Sigh of relief, pessimism grip Libyans over truce

Residents of Libya's capital have received news of ceasefire with a mix of relief, scepticism after more than nine months of deadly fighting on edges of Tripoli.


The battle for Tripoli has killed more than 280 civilians


Tens of thousands have been displaced

TRIPOLI - Residents of Libya's capital have received news of a ceasefire with a mix of relief and scepticism after more than nine months of deadly fighting on the edges of Tripoli.

"The truce is welcome, of course. But at what cost? So many lives lost for nothing," said pharmacist Maysa Barakat.

"I don't believe that those who've lost a son, a father, a brother or a husband will just say 'okay, it's over, let's move on'," she added.

"Bloodshed among Libyans has stained our hope for a good and prosperous future for our children."

The heads of Libya's warring factions were to meet in Moscow on Monday to sign a ceasefire deal, after eastern-based military strongman Khalifa Haftar launched an offensive last April to seize the capital from a UN-recognised Government of National Accord.

GNA head Fayez Sarraj, speaking after a ceasefire took effect at midnight Sunday, urged Libyans to "turn the page on the past".

Tripoli banker Karima al-Badri said the truce deal meant she could "breathe a sigh of relief".

"Although we know that this is just the beginning of a long process to come to some sort of a sustainable agreement, at least we have new hope," she said.

But the first day of the ceasefire was marred by several incidents of violence, with each side accusing the other of violations.

Since the fall and killing of Moamer Gathafi in a 2011 revolt plunged Libya into a complex, violent power struggle, Haftar has spent years building up his power.

His troops, renamed the Libyan Arab Armed Forces (LAAF) from the previously self-styled Libyan National Army, now control much of the country's east and south.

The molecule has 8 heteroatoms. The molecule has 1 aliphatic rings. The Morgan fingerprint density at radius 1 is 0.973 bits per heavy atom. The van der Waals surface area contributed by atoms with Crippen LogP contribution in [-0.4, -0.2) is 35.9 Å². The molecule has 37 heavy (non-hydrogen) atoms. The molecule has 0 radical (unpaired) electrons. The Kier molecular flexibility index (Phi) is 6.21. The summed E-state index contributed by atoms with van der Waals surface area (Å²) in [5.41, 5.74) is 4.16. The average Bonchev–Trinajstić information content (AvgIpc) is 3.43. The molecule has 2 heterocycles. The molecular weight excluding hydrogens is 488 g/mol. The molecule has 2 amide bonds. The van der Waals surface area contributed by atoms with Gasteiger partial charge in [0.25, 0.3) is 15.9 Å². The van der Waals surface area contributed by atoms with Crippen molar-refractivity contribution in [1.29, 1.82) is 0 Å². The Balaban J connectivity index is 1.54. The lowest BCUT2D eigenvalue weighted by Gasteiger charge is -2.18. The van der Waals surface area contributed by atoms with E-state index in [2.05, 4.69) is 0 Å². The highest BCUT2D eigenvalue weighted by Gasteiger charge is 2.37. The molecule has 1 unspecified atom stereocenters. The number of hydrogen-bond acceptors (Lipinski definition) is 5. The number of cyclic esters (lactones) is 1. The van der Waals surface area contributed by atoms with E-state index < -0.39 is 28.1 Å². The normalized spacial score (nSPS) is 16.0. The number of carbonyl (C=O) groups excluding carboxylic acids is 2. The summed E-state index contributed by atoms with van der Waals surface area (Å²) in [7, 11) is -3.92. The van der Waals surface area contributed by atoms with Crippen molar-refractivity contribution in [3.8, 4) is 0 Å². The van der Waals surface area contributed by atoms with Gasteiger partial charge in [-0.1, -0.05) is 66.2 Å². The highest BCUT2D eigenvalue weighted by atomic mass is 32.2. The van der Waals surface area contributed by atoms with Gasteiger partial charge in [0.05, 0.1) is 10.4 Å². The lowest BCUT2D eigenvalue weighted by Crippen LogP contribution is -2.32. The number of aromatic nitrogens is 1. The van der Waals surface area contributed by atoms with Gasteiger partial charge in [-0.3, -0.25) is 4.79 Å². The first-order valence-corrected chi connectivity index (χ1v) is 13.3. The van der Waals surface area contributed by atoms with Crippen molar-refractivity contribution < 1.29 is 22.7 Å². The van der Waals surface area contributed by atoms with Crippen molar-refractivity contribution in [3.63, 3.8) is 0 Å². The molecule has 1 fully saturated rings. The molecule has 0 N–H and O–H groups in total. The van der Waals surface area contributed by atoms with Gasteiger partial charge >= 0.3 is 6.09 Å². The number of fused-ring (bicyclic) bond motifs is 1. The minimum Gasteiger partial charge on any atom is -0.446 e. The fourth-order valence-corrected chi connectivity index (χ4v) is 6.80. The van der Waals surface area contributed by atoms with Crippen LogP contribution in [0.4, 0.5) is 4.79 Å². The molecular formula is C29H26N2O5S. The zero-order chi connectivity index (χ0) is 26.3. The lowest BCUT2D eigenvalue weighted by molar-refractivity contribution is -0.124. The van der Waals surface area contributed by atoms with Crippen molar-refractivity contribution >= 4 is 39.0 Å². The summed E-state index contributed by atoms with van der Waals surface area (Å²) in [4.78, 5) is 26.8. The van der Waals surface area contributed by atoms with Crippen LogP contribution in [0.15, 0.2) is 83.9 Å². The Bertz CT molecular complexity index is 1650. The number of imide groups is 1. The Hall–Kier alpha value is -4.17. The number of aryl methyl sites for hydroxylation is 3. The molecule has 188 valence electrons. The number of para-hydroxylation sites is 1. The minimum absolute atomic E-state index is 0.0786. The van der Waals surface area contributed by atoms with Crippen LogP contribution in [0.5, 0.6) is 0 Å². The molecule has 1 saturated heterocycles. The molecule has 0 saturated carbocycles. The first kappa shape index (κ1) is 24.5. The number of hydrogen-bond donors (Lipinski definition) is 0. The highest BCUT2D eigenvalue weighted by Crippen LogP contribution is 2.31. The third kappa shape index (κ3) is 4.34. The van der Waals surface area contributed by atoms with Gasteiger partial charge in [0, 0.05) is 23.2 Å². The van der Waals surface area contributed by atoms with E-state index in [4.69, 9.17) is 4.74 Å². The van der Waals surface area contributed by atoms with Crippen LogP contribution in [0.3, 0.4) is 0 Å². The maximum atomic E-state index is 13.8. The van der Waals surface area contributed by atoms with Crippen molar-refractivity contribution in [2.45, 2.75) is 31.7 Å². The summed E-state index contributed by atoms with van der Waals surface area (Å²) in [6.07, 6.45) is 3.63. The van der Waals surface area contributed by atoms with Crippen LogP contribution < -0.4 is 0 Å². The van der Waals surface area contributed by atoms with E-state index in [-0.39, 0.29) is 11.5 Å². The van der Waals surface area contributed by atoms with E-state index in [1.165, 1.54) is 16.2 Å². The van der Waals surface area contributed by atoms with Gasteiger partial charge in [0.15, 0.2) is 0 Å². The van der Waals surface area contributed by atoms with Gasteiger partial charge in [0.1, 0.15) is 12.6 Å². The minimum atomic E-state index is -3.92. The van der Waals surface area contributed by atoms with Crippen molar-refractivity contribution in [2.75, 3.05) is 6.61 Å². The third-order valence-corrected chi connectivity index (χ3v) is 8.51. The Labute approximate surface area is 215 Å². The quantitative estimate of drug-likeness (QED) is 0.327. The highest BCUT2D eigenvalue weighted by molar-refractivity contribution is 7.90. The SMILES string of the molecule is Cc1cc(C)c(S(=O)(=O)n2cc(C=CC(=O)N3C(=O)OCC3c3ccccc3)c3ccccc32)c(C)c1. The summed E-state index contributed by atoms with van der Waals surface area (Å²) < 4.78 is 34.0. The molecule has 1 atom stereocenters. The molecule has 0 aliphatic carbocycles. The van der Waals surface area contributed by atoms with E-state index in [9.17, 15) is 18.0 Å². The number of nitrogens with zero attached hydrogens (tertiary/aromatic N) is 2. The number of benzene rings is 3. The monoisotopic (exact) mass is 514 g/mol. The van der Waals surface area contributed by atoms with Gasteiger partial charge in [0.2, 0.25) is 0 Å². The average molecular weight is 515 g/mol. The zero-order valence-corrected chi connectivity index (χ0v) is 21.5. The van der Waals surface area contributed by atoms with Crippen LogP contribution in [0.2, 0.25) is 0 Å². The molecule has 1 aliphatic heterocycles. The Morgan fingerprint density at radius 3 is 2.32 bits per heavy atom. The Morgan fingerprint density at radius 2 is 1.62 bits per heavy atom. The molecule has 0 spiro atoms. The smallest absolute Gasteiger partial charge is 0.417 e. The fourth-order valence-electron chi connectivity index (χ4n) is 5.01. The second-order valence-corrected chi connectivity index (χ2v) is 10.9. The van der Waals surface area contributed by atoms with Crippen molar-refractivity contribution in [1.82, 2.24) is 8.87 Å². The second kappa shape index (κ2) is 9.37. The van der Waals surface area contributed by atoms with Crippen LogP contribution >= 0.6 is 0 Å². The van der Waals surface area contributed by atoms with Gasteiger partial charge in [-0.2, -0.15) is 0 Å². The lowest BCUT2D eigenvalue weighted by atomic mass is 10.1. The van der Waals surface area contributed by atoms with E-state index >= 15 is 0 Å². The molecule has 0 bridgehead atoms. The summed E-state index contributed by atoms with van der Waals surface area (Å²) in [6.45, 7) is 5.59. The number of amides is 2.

But their offensive against pro-GNA armed groups in Tripoli last spring quickly became bogged down on the outskirts of the capital.

Doubts over truce

Fatima al-Taher, a lecturer at the University of Tripoli, voiced doubts that the ceasefire would hold.

"My fear would be retaliation from both sides. The problem is that the East has fought so hard for so long that, unless Haftar (wins a) leading position where he would have some sort of power, he will not stop," she said.

Haftar, whose rivals accuse him of wanting to establish a military dictatorship, says his aim is to oust "terrorist groups" from the capital.

The battle for Tripoli has killed more than 280 civilians and 2,000 fighters as well as displacing tens of thousands, according to the UN.

Mahmoud al-Kahili, who fled his home with his wife and two-year-old son as Haftar's forces approached and has been staying with his brother in the capital's eastern district of Tajoura, remains pessimistic.

He did not hide his pessimism about returning to live there any time soon, but hoped the pause in fighting would allow him to go home and gather his belongings.

"I don't trust that the ceasefire will last long," he said. "Both sides have accepted, but neither is convinced that they can reach a solution through dialogue."

"The fighting has paused temporarily but they will regroup their forces and the fighting will start again, even more intensely than before."

Salem el-Haddar, a father of five, was another of those forced to flee his home early on in the offensive.

"We have waited so long for this ceasefire, which shows the despair on both sides," he said.

Salem shares a two-storey house with a friend in Enjila, a town near Janzour (15 kilometres or nine miles west of Tripoli), where hundreds of displaced families have sought refuge.

"We're hoping politicians will quickly reach a political solution to bring an end to the crisis so we can safely go home," he said.

"We're tired... and our savings have totally run out."